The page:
But Eli wasn’t really paying attention. Instead, he was focused on the spot between Jacob and me. Sweat had formed across his brow, and he was absently cracking his neck, rolling his head around on those wide shoulders. I could only imagine that his neck was tense as hell.
“What about the old lady?” he asked.
“Mrs. Randolph?” asked Pauline. “Whom you murdered a few months ago?”
I didn’t know a murderer could look sheepish, but Eli managed to do so now, ducking his head a little. “Um, yeah, her.”
“She’s not here, either. She has passed over and is taking no interest in this.”
He opened his mouth to speak, but nothing came out, so he closed it again and hunched his shoulders some more.
“From what I understand,” said Pauline, cocking her head and listening to voices even I couldn’t hear, “she has forgiven you and holds no ill will toward you for taking her life.”
He opened his mouth to speak again, and this time he was successful. “I never meant to kill her, you know.”
He cracked his neck again. “So James and my brother are really here now?”
“Yes,” said Pauline.
“Is there, um, any chance they can give me a sign or something?”
“Your brother doesn’t understand the concept of ‘giving a sign,’ Eli, but James might oblige.”
He nodded. “Fine. Could you, um, ask him for me?”
“He’s right here, listening to you,” she said. “What would you like him to do?”
“I dunno. Maybe move something.”
There was a silver candlestick holder on the altar. I took Eli’s hand, drew energy from him, and promptly pushed over the candlestick. It landed with a thunderous clang, and Eli jumped back.
“Holy sweet Jesus!” He gripped his chest and looked at his forearm, which was now completely covered in gooseflesh—a result, no doubt, of my grabbing his hand. “Is he going to hurt me?”
“Are you going to hurt him?” Pauline asked me.
“Of course not,” I said.
“He says, ‘Of course not.’”
Eli had backed up all the way to the edge of the stage. He looked as if he might bolt at any moment.
“Tell him to come back,” I said to Pauline.
She repeated my request to him.
Eli did so, grudgingly. He said, “Tell James no more, you know, proof. I believe he’s here.”
I sighed. Scaring the hell out of him had been, admittedly, kind of fun.
“So what now?” Eli asked. There was a little more pep to his voice. Being scared half to death has that effect on people.
“Now,” said Pauline, “is when things get interesting.”
“First of all,” said Pauline to Eli, “we need to get Jacob up to speed here. He’s very confused. Mostly, he recognizes you as Mrs. Randolph’s killer, but there’s a part of him that thinks he might know you from somewhere else.”
“Why…Why doesn’t he recognize me?” asked Eli, truly hurt.
“It’s the nature of lost souls,” said Pauline. “With no real feedback from, well, anyone, they lose sight of themselves, forget who they are, and their memories subsequently go as well.”
“He doesn’t even remember who he is?” asked Eli, and I could hear the anger and pain in his voice. I was also aware that the anger was probably directed toward me.
“Mostly, he doesn’t,” said Pauline. “Sometimes he has glimpses of who he is and who he was. But every day he forgets more and more, Eli. Every day the condition worsens.”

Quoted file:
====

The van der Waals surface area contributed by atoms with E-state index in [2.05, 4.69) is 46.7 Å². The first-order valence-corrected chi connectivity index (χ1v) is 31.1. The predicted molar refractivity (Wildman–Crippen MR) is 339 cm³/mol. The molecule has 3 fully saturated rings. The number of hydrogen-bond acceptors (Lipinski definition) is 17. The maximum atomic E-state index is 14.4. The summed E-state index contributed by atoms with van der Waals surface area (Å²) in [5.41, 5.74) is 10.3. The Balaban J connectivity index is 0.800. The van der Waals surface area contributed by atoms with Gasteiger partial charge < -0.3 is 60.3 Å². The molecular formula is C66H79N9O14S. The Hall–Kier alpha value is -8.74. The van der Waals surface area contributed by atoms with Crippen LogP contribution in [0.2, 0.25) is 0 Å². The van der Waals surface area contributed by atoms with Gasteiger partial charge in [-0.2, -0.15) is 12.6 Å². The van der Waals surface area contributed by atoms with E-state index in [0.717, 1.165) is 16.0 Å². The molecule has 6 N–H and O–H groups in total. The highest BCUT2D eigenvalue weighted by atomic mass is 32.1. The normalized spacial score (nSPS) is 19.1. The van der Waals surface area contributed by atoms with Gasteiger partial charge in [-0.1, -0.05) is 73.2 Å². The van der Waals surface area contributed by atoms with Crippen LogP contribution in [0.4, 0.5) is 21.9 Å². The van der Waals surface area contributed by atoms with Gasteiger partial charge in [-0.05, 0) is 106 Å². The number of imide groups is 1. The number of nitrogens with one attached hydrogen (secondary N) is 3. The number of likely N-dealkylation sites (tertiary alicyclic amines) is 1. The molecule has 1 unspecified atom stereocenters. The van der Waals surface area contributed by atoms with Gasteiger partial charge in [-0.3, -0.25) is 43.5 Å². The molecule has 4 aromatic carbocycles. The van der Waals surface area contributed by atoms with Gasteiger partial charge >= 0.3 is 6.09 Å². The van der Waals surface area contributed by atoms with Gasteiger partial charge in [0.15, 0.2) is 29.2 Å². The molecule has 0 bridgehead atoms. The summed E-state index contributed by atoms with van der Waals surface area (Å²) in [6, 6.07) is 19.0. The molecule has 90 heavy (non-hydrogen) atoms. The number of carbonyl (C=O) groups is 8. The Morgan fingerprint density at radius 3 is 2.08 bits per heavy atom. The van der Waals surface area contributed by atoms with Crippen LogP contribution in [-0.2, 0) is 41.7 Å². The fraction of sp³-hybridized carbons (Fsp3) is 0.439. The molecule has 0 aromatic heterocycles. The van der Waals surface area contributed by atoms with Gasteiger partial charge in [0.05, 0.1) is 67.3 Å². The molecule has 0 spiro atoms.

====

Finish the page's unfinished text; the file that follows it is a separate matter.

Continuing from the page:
“You mean, someday he won’t even remember who he is?”
“Then we need to help him,” said Eli firmly. “Send him to heaven or something.”
“It’s not going to be that easy, Eli. Your own father planted the seeds of doubt in the afterlife, which is why he is still here.”
Eli didn’t say anything at first. Sweat continued to bead along his forehead, and he seemed to be growing paler by the minute. I wondered if he was ever going to get his color back. Finally, he started nodding.
“Yeah, Dad was an atheist. Hard-core atheist. Mom wasn’t. Dad was against us going to Catholic school from the beginning, but Mom won out. Still, whenever we were alone with him, he would tell us we were wasting his money and that there was no God or heaven or hell. We believed him. Hell, he was our dad—we would have believed anything he said.”
“What do you believe now?” asked Pauline.
“I believe there’s a ghost in here—a ghost who can fucking knock over a candlestick. That’s enough for me.”
Pauline nodded. They were silent.
After a moment, Eli asked, “So there really is a heaven and a hell?”
“There is whatever you want there to be, Eli. Your brother believed in no heaven or hell, so he is stuck here, in disbelief.”
“Then why is James stuck here?”
“Ah,” said Pauline, smiling over at me. “He had the opposite problem.”
“He believed too much.”
“I don’t get it,” said Eli.
“He truly believed he was going to hell, Eli, and he was afraid.”
“And why was he afraid of going to hell?” asked the bigger twin. He had inched closer to the altar. Not quite as close as before, but he was growing braver.
“Do you really want to know?” asked Pauline.
“He regrets killing your brother, Eli. Regrets it more than you will ever know.”
Amazingly, Eli looked right at me. People are more psychic than they know. He looked and said nothing.
“You didn’t have to kill him, Eli. He was killing himself, slowly, surely, much the same way you’re killing yourself now.”
The young man suddenly covered his face and broke down in tears. Pauline never moved, but Jacob did. The little boy was by his brother’s side in an instant, trying unsuccessfully to take his hand.
It was heartbreaking and piteous.
And it was all because of me.
“My hand is cold,” said Eli between sobs. He opened and closed his hand slowly. I could see the occasional shiver coursing through him.
“It’s your brother,” said Pauline. “He’s trying to hold your hand. He’s trying to comfort you.”
Eli looked down at his empty hand. “What…What does Jacob look like?”